Sam Smith

Posted in New Beers, Sam Smith
Posted in Sam Smith, Seasonal Return

Sam Smith Yorkshire Stingo, August

Sam Smith Yorkshire Stingo

Sam Smith Yorkshire Stingo

Sam Smith’s Yorkshire Stingo arrives for a 2rd year stateside this August.  Stingo is an English Strong Ale aged in oak vats for 1 year.  Read up on the Yorkshire Squares brewing system here.  Each year, the beer is released on Yorkshire Day in England, first celebrated in 1975.

Availability: 22oz bottles

9% ABV

Press Release

(Tadcaster, UNITED KINGDOM) — Merchant du Vin and Samuel Smith’s Old Brewery are proud to announce the third U.S. annual release of Samuel Smith’s Yorkshire Stingo.

This barrel-aged, bottle-conditioned strong ale expresses the elegant refinement of every Samuel Smith’s beer, but with depth, length and power found in no other beer. This is a must-try beer: Extreme meets over 250 years of brewing experience. In November 2010, DRAFT Magazine awarded Stingo a perfect 100-point review: “Perfection in a glass.”

Vintage dated, Stingo is available nationally each year on England’s “Yorkshire Day,” August first. Annual releases do vary — this year, Stingo fermented to 8.0% ABV. Production of this fine ale is extremely limited.

A traditional strong ale that originated in the north of England, “Stingo” is mentioned in literature before 1700. Samuel Smith’s Stingo melds the signature elegance of the brewery’s ales with a long historical tradition. Brewed from British malts and multiple hop varieties, Stingo is fermented in open-topped stone Yorkshire Squares, then aged over a year in oak barrels that previously held cask-conditioned ale, gaining subtle complexity from the wood. Some of the barrels at Samuel Smith’s are over a century old — if a cask is damaged, the coopers carefully replace broken staves and put the cask back into service.

Samuel Smith’s Stingo shows rich, superb flavors of toffee, raisin, dried fruit, and caramel; waves of flavor ascend and ebb leaving soft oak notes. Hops add a perfect enhancement to dramatic malt and fermentation flavors, but without pushing bitterness past the point of balance. Bottle conditioning — that is, including live yeast in each bottle — produces soft carbonation, a fruity aroma and finish, and allows Stingo to age and develop in the bottle.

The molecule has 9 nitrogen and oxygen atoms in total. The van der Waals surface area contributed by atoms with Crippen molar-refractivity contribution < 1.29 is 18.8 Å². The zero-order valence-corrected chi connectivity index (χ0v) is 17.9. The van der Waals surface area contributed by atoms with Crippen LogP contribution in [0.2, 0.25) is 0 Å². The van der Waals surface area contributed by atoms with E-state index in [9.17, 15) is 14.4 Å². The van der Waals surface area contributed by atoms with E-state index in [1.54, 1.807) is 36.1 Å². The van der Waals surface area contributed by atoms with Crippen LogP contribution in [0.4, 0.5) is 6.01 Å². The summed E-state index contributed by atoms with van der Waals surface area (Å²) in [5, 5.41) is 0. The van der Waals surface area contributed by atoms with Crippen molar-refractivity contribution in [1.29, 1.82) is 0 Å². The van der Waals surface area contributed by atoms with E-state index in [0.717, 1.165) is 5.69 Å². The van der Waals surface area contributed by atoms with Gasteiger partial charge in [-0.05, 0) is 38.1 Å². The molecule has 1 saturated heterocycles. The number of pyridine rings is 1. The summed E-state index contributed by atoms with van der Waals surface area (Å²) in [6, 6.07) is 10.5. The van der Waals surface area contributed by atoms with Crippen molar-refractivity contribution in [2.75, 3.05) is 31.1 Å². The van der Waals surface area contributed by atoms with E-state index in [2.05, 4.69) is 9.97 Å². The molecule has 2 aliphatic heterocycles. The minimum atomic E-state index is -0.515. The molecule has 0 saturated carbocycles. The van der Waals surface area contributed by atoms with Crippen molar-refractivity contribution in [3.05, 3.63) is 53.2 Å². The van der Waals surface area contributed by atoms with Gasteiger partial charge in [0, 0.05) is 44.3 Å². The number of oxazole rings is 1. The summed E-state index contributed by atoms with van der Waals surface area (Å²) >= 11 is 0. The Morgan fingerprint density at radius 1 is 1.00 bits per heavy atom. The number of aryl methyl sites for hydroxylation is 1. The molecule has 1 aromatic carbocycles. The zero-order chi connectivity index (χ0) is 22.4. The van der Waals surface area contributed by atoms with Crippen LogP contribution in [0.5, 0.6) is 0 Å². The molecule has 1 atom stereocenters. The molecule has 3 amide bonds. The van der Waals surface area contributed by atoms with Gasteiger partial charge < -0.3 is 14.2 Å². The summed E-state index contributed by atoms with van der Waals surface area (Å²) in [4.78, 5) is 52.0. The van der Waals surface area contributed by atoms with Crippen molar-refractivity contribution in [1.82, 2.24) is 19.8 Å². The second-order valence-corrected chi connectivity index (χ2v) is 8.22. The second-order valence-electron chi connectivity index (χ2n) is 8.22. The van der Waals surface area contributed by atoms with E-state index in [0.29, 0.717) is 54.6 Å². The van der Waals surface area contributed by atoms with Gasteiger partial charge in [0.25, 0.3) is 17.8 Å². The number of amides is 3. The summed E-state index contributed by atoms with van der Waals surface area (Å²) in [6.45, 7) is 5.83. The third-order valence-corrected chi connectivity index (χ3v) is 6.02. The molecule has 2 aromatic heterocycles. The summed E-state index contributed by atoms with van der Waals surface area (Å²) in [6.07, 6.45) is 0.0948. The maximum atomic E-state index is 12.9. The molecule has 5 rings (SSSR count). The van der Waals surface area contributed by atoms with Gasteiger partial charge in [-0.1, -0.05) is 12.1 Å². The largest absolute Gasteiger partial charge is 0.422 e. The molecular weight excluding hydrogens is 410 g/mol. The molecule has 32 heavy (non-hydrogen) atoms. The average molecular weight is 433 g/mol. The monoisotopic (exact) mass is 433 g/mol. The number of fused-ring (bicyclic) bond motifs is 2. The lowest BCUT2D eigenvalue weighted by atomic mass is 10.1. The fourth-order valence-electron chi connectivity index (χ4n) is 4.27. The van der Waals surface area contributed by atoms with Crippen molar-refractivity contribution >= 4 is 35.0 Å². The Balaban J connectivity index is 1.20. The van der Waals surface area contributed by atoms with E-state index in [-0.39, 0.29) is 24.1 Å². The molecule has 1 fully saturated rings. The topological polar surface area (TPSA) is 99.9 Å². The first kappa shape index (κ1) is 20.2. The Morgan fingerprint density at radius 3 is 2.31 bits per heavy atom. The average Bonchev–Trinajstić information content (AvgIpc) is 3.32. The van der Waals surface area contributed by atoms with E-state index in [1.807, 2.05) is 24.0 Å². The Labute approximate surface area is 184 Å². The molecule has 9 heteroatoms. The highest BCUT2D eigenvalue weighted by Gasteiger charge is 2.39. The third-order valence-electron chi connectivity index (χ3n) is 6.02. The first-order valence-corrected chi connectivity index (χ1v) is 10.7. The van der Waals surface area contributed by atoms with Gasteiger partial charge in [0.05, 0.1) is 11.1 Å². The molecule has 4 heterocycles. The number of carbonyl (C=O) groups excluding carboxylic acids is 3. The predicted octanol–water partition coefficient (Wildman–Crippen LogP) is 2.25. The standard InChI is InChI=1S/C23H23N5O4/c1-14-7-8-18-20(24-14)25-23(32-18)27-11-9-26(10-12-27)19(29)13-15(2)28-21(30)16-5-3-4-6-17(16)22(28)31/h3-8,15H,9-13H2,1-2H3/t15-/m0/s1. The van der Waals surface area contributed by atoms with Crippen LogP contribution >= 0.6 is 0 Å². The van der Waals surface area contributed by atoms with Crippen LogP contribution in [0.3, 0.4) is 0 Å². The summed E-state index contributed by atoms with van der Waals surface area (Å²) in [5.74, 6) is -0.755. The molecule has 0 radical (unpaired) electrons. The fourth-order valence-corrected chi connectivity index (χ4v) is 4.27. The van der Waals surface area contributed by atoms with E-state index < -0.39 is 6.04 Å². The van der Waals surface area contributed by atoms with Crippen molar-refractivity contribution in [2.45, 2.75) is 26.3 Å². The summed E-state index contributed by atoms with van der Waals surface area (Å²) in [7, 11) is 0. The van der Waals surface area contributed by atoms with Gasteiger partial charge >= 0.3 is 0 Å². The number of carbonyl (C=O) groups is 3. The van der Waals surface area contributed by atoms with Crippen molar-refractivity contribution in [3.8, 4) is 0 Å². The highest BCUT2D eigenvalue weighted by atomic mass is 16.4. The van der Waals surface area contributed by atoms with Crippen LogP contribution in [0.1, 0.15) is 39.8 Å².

Posted in Sam Smith, Seasonal Return

Sam Smith’s Winter Welcome 2010

While you may be perpetually late, for the most part -beer is ahead of schedule.  The winter ales are headed you’re way.  A popular English winter ale just made it’s 2010 visit - Sam Smith’s Winter Welcome.  Sam Smith is based in Tadcaster, North Yorkshire, England.  The brewery was established in 1798.

Commercial Description:
Throughout history, beer of somewhat higher alcohol and richness has been enjoyed for the winter holidays, when old friends get together to enjoy the season. Wassail, a festival to celebrate winter and the beer that goes with it, predates the Christian era. Winter Welcome is vintage-dated with a special label each year. Serve in a traditional tankard for the holidays.

Style: Winter Warmer

Taste Expectations: Dark sweet malts – flavors of caramel, toffee & spices.  Perhaps a touch of brown sugar.  Grassy, muted malts.

Food Pairings: Roast goose, smoked turkey with oyster dressing, rack of lamb, candied yams, Smithfield hams, fresh pears and apples, Christmas cake.

Availability: 12oz bottles. 18.7 oz “Victorian Pint” bottles.  Top foiled. Winter seasonal

6% ABV

Posted in Sam Smith, Seasonal Return

Sam Smith Stingo’s 2nd Release

Samuel Smith‘s Old Brewery at Tadcaster is the oldest brewery in Yorkshire, England — founded in 1758. To this day it remains the only independent brewery in the area. You have probably seen Sam Smith’s Oatmeal Stout, Imperial Stout, and Winter Welcome Ale. Now, to impart some beer history on you — here is something that makes Sam Smith interesting…